Scotland is not just the land of Braveheart, haggis, and sheep herders. It is filled with castles, stunning lochs and mountains, beautiful parks, and welcoming locals. Whether you spend time in the bustling city, visit the University of Glasgow, admire the view of Edinburgh from Arthur’s Seat or walk through one of the country’s many museums, you’ll find yourself occupied with rich culture and history. Make sure you visit the highlands for some of the most stunning views and lanscapes in the world.
- Accommodation: Hostel dorm rooms cost between $18-25 USD per night. A private room in a hostel could cost up to $87 per night. Budget hotel rooms with a double bed and private bathroom start at $60 a night.
- Food: Eating out in Edinburgh or Glasgow can be inexpensive if you stick to the pubs. A typical meal will cost $18 USD including a drink. Fish and chips can be found for around $10 USD. Nice, sit down restaurants with table service will cost around $30 for a meal plus drink. If you buy groceries, you’ll spend $60 per week.
- Transportation Costs: Buses are inexpensive in Scotland. You can also take the backpacker bus around the country as it is hop on and hop off.
- Activities: All public museums are free to enter, although some special exhibits cost about $10. Most tourist attractions such as the Edinburgh Castle cost about $20 USD. Day trips into the country from Edinburgh and Glasgow range from $31-64 USD, depending on the length of the tour. You can find free walking tours in the major cities.
Money Saving Tips
- Walk each city – Walking is the best way to see each major city as they are compact enough to travel by foot.
- Eat in the pub – The best food is often in the pubs and you’ll pay a fraction of the price than you would in a proper restaurant. Also, pubs generally give you a true taste of Scottish culture. Scotland is publand.
- Visit the free museums – The public museums in Scotland are free.
- Picnics in the park – There are many parks in Scotland and almost all that are free to enter. Take advantage of this free outing, bring your lunch and admire the lakes, rivers and nearby castles.
Top Things to See and Do
- Edinburgh – Edinburg is a glorious city filled with beautiful cobblestone streets, parks, museums, history, a castle, and maybe even ghosts. I celebrated my birthday here a few years ago and I couldn’t believe how great it was! There’s a lot to do here and after a long day of sightseeing, spend the evening in pub, hanging out with great locals.
- Visit Edinburgh Castle – Not only is this castle beautiful, but it’s an important Scottish monument, complete with a fascinating history of the city.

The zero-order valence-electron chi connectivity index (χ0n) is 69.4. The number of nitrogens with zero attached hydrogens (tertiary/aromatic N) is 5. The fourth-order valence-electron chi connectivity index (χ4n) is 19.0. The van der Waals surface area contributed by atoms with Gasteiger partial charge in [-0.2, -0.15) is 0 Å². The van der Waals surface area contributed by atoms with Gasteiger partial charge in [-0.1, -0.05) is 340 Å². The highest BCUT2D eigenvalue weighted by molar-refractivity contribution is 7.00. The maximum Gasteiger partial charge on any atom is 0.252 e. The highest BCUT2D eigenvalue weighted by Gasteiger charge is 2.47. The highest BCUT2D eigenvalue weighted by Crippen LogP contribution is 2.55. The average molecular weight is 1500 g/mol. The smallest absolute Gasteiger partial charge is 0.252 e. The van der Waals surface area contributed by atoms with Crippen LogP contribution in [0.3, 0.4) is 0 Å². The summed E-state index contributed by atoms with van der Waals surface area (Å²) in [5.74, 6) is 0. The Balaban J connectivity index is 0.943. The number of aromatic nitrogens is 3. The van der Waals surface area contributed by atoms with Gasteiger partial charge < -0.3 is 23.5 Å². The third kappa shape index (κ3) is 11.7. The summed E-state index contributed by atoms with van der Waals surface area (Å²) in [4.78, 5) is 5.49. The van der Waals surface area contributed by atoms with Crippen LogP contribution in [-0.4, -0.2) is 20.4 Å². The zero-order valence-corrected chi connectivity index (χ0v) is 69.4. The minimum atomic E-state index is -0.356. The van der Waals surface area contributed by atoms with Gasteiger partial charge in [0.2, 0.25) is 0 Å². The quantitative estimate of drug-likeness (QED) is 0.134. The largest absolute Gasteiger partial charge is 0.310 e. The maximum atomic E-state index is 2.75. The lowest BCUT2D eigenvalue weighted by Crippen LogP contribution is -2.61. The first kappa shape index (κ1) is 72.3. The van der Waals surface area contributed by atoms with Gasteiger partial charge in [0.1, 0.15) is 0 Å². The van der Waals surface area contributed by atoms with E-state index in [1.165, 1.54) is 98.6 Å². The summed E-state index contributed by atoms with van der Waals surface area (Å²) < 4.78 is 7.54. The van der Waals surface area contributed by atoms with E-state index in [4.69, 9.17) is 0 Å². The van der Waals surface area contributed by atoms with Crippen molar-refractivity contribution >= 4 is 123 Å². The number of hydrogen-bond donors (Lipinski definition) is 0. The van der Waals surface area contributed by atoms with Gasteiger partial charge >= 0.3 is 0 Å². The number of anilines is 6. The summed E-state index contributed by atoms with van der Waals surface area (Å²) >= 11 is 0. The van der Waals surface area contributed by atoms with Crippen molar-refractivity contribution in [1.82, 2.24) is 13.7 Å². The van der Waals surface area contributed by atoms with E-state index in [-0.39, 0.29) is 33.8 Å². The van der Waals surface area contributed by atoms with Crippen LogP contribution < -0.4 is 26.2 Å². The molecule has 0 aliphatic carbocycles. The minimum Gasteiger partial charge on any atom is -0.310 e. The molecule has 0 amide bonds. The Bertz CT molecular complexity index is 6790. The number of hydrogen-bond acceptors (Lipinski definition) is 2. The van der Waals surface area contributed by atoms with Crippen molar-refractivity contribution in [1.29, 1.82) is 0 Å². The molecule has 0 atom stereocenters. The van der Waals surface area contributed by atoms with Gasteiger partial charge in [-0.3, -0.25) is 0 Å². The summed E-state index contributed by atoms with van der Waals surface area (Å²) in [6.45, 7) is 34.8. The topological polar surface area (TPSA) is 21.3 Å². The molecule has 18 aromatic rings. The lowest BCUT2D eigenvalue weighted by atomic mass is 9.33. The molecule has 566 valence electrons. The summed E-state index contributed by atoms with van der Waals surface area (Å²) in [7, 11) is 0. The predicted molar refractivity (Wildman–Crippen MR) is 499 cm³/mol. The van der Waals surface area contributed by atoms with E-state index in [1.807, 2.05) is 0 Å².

- Taste good pub food – Pub food is often the best in the country, which is why you see many locals eating lunch or dinner here. Since it’s so affordable, it’s also a good way to eat out. Pubs are a great place to try good beer, food, and even haggis.
- Visit Glasgow University – The university houses an art gallery, museum, and dates back all the way to 1451. You can take walking tours and marvel at the architecture.
- Rossyln Chapel – Figure out the Da Vinci code at this historic chapel with its intricate art work and symbolism. The place raises a lot of questions like why is there corn on the wall if it wasn’t discovered until centuries later?
- Visit the cathedrals – The cathedrals in Scotland are marvelous with their unique Gothic architecture and imposing heights. One of the best is Glasgow Cathedral.
- Try the local markets – Scotland is full of farmers markets with fresh produce at your fingertips. The bigger cities like Glasgow and Edinburgh have several of them, but you can usually find smaller markets in towns outside of the cities as well.
- Play golf – Scotland invented golf. If you’re not lucky enough to play a round at St. Andrews, there are plenty of immaculate-kept greens to keep any golf player happy. Play on a weekday for a reduced rate of $56 USD.
- Try to find Nessie – Visit Loch Ness and try to find the famous monster said to be swimming in its depths. When you get tired of that, simply cruise around this amazing lake. The hills nearby provide for good hiking too.
- Visit Melrose Abbey – Robert the Bruce’s heart is said to be buried here in the ruins of this Cistercian abbey which was repeatedly destroyed by the English in the 14th century. The ruins are surrounded by beautiful rivers and are also for their decorative artwork.
- See the Cuillins – This dramatic mountain range dominates Skye and has attracted walkers, climbers and artists for centuries. There are two peaks (red and black) and this can be done as a day trip or a longer two day hike.
- Explore the Scottish Highlands – Visit the highlands of Scotland for gigantic mountains, rugged terrain, glaciers, lochs, and kilt wearing Scotsmen. For centuries, people eeked out a living here. While the land may be harsh and unforgiving, it’s beautiful landscape and you haven’t seen Scotland until you’ve seen here.